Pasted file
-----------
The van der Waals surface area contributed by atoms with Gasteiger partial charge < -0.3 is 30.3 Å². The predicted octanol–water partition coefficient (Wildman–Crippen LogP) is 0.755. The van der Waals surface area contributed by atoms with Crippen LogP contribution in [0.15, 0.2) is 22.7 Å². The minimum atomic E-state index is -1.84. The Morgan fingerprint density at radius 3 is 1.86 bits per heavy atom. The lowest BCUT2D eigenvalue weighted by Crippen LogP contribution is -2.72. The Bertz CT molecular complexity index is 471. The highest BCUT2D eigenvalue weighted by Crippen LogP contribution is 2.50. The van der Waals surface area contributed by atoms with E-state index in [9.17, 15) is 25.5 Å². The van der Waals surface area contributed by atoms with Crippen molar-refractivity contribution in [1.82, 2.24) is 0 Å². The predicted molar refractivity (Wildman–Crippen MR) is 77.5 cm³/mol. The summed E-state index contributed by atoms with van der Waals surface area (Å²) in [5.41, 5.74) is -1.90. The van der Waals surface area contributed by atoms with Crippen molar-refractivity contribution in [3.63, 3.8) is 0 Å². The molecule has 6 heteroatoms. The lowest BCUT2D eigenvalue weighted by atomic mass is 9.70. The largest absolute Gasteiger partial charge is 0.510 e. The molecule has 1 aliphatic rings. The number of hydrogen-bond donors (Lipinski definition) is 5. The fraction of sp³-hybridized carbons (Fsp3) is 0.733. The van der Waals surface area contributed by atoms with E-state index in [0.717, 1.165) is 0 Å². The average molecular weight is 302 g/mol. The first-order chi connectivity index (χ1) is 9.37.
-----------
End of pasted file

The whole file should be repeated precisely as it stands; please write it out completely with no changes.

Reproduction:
The van der Waals surface area contributed by atoms with Gasteiger partial charge < -0.3 is 30.3 Å². The predicted octanol–water partition coefficient (Wildman–Crippen LogP) is 0.755. The van der Waals surface area contributed by atoms with Crippen LogP contribution in [0.15, 0.2) is 22.7 Å². The minimum atomic E-state index is -1.84. The Morgan fingerprint density at radius 3 is 1.86 bits per heavy atom. The lowest BCUT2D eigenvalue weighted by Crippen LogP contribution is -2.72. The Bertz CT molecular complexity index is 471. The highest BCUT2D eigenvalue weighted by Crippen LogP contribution is 2.50. The van der Waals surface area contributed by atoms with E-state index in [9.17, 15) is 25.5 Å². The van der Waals surface area contributed by atoms with Crippen molar-refractivity contribution in [1.82, 2.24) is 0 Å². The predicted molar refractivity (Wildman–Crippen MR) is 77.5 cm³/mol. The summed E-state index contributed by atoms with van der Waals surface area (Å²) in [5.41, 5.74) is -1.90. The van der Waals surface area contributed by atoms with Crippen molar-refractivity contribution in [3.63, 3.8) is 0 Å². The molecule has 6 heteroatoms. The lowest BCUT2D eigenvalue weighted by atomic mass is 9.70. The largest absolute Gasteiger partial charge is 0.510 e. The molecule has 1 aliphatic rings. The number of hydrogen-bond donors (Lipinski definition) is 5. The fraction of sp³-hybridized carbons (Fsp3) is 0.733. The van der Waals surface area contributed by atoms with E-state index in [0.717, 1.165) is 0 Å². The average molecular weight is 302 g/mol. The first-order chi connectivity index (χ1) is 9.37.